ST. PETERSBURG, Fla. (PRWEB) March 07, 2013
When 88-year-old Masters Hall of Fame swimmer and esteemed coach, Paul Hutinger, Ph.D., was diagnosed with squamous cell carcinoma of the nose, the champion took it in “stride.” As an All-American athlete, top exercise physiology researcher, and competitive swimmer, with over 800 top ten achievements and 70 current world records over 72 years, Dr. Hutinger was sure his body would stand up to the challenge.
Dr. Hutinger began swimming at just 12-years-old. Learning at summer camp, he began observing the better swimmers’ techniques, later practicing at the local public pool. That led to a career as a high school and college swimming coach, while studying for his Ph.D. in exercise physiology. His research with Indiana University led him to coach and swim with now Olympian, Mark Spitz, who held the record for most gold medals in a year, until recently being beaten by Michael Phelps.
Just like his life, Dr. Hutinger’s cancer diagnosis was unique – it all started with a routine visit to the dentist. While working on his upper teeth in 2011, the dentist incidentally broke a bone in his nose. As it turned out, a squamous cell carcinoma tumor was wreaking havoc on the cartilage in his nose, weakening the bone.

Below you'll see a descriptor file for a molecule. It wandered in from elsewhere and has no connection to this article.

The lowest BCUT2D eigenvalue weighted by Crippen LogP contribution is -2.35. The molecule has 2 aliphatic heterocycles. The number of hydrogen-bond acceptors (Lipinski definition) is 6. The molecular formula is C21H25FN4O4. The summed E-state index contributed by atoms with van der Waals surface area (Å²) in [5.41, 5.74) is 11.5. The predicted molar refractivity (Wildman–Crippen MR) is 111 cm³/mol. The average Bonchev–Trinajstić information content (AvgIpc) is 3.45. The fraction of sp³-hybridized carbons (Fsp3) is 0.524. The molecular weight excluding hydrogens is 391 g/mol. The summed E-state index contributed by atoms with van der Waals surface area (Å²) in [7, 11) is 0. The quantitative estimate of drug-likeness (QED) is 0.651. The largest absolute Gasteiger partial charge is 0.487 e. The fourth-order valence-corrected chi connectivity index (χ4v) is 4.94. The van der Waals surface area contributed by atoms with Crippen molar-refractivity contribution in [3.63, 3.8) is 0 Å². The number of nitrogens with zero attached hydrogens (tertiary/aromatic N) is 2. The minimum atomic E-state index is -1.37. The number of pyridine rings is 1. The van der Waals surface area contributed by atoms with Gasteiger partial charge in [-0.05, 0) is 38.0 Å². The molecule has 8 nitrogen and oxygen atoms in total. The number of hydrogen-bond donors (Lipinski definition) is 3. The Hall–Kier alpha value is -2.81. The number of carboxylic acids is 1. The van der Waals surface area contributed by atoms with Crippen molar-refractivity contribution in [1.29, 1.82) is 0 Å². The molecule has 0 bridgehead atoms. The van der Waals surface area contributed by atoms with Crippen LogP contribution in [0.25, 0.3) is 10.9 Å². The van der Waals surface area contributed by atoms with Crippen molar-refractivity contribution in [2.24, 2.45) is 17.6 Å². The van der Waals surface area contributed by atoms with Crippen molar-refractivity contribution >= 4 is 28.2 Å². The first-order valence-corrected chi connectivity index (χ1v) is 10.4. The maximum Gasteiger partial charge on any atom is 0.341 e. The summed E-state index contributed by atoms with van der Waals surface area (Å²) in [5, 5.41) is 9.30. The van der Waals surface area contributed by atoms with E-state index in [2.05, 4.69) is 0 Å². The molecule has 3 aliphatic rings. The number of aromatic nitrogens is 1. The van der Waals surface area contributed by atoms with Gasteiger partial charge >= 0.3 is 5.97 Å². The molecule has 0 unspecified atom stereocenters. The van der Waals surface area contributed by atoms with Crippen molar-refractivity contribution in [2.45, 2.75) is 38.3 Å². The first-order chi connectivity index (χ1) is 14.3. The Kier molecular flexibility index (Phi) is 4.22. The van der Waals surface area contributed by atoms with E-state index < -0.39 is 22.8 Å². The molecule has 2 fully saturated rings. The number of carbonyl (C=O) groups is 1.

“With no symptoms or signs on the skin, and the cancer underneath the weakened bone, I don’t know how I ever would’ve found the cancer early enough to treat it successfully,” Dr. Hutinger says. “I was training and competing regularly in Masters Championships with the Florida Mavericks and was playing an active role in my health. Cancer was the furthest thing from my mind.”
After surgery to remove the bulk of the tumor, Dr. Hutinger visited local radiation therapy provider WellSpring Oncology, and was treated by Board Certified Radiation Oncologist Dr. Robert Miller.
“Dr. Miller is an excellent medical doctor to head up the program at WellSpring O
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